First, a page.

Davy Knowles at Higher Ground

Doug Collette By

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Davy Knowles
Showcase Lounge, Higher Ground
South Burlington, Vermont
August 19, 2016

Davy Knowles took more than a few chances during his two-hour set at Higher Ground August 19th, but to his great credit, he made them all pay. Granted the audience was on his side, but their lust to cheer him on (right from the opening notes) was no greater than the precocious guitarist's determination to meet their expectations.

In fact, it's quite likely he exceeded their hunger for guitar heroics (and the apparent thirst of those long-in-the- tooth steadily imbibing throughout the night). Knowles charged fast and hard from the very start, within a quarter hour into the show earning a full-throated roar from the audience the likes of which shook the small room at the venue (and prompting a CD sale at the merch table before the first number was done).

At this point, the young guitarist and his band were playing with an intensity most musicians don't (or simply can't) attain til the end of a performance, but it's a tribute to the leader's savvy that, even without pre-planning a setlist (as he is wont to do, preferring to gauge the room first), the quartet confidently navigated an extremely well-paced set. The introduction of a slower, bluesy number at roughly the one hour mark illustrated the relative musical intensity: the subdued atmosphere was no less striking than when Knowles and his bandmates utilized the volatile combination of high-volume and rapid pace. And it should be noted keyboardist/vocalist Andrew Toombs, bassist/vocalist Jeremiah Hunton and, especially drummer Jeremy Cunningham all relished the pleasure of playing as hard as their leader.

In line with this anguished semi-balladry tugged at the heart, the tortured wail of Davy Knowles' guitar during this piece called to mind the late great Paul Kossoff of Free, one of the unsung members of British guitar royalty. He like Knowles had followed in the footsteps of Eric Clapton, the archetypal guitar hero to whom Davy paid tribute with "Outside Woman Blues: " this number elicited no discernible response from the attendees, yet it's notable as a number through which 'Slowhand' led the iconic power trio Cream during the Disraeli Gears (Atco, 1967).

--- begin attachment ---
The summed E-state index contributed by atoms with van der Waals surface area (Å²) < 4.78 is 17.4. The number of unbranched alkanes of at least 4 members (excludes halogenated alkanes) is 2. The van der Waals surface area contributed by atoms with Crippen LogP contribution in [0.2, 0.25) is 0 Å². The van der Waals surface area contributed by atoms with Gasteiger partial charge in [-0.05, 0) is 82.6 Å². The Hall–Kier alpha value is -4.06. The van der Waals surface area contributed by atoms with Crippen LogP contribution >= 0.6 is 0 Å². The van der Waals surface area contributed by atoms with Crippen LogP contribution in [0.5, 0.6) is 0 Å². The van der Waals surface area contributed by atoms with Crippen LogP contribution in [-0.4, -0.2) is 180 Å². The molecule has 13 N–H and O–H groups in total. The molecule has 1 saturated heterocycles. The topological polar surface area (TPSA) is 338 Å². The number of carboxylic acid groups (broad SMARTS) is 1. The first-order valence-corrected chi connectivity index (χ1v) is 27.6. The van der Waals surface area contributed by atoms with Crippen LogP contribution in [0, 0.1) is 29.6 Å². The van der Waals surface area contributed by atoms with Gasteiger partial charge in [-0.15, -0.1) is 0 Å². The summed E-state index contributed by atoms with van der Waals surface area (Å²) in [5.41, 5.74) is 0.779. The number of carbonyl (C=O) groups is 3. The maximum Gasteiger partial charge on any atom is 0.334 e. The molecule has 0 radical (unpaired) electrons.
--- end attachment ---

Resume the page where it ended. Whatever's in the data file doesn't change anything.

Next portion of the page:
But this night in Vermont, this selection served as yet another reminder of Davy Knowles and company's deft handling of an irresistible riff. Soon after, the frontman bravely traded his 1966 Fender for a Paul Reed Smith to play three acoustic numbers, a courageous move that, despite his succinct and soulful approach, lost the attention of the crowd to some degree: the talking on the floor and at the bar rose noticeably in volume,

Which may be exactly why, after spoken tribute to one his childhood heroes, Rory Gallagher, Knowles threw himself wholeheartedly into "As the Crow Flies," a staple of the late, great Irish bluesman's repertoire. In so doing, altogether feverishly by the time he was done, Knowles had the audience's attention again, all the better timing to welcome his band back to the stage and proceed to burn through another forty-five minutes of rough-and-tumble electric blues-rock, at the outset continuing to use the slide with which he had proved so adept during the final tune he played by himself.

Astute changes of pace, via slow blues the likes of which the quartet had not offered all evening, as well as moody title-track from his forthcoming album Three Miles From Avalon (Independent, 2016), Knowles and company struck an impact here late in the evening as resounding as that which he had generated early on. In fact, they made the bracing encore of "Dear Mr. Fantasy" sounded like it was tailor made for Knowles' approach, directly derived from his blues roots. Moreover, the clamorous recognition for (one of) Traffic's greatest songs from those remaining in the room reaffirmed the guitarist's connection to them and, at the same time, paralleled Davey Knowles' repeated, forthright declarations of gratitude for the support of those present; he was no less earnest at this point than his earnest expression of thanks at the outset of the performance to roughly twice as many then present.

In fact, Davy Knowles' statement of being 'honored' with this adulation might well encapsulate the mutual affection in play at this his latest of his appearances in the Green Mountains over the years: (he laughingly referenced a free show in the Queen city's Battery Park in 2008 and had, in fact, played Higher Ground in January of 2016). That same warmth permeated the repartee as the man greeted his fans inside after the show, not to mentionthe light of the full moon above the South Burlington club this late summer night .


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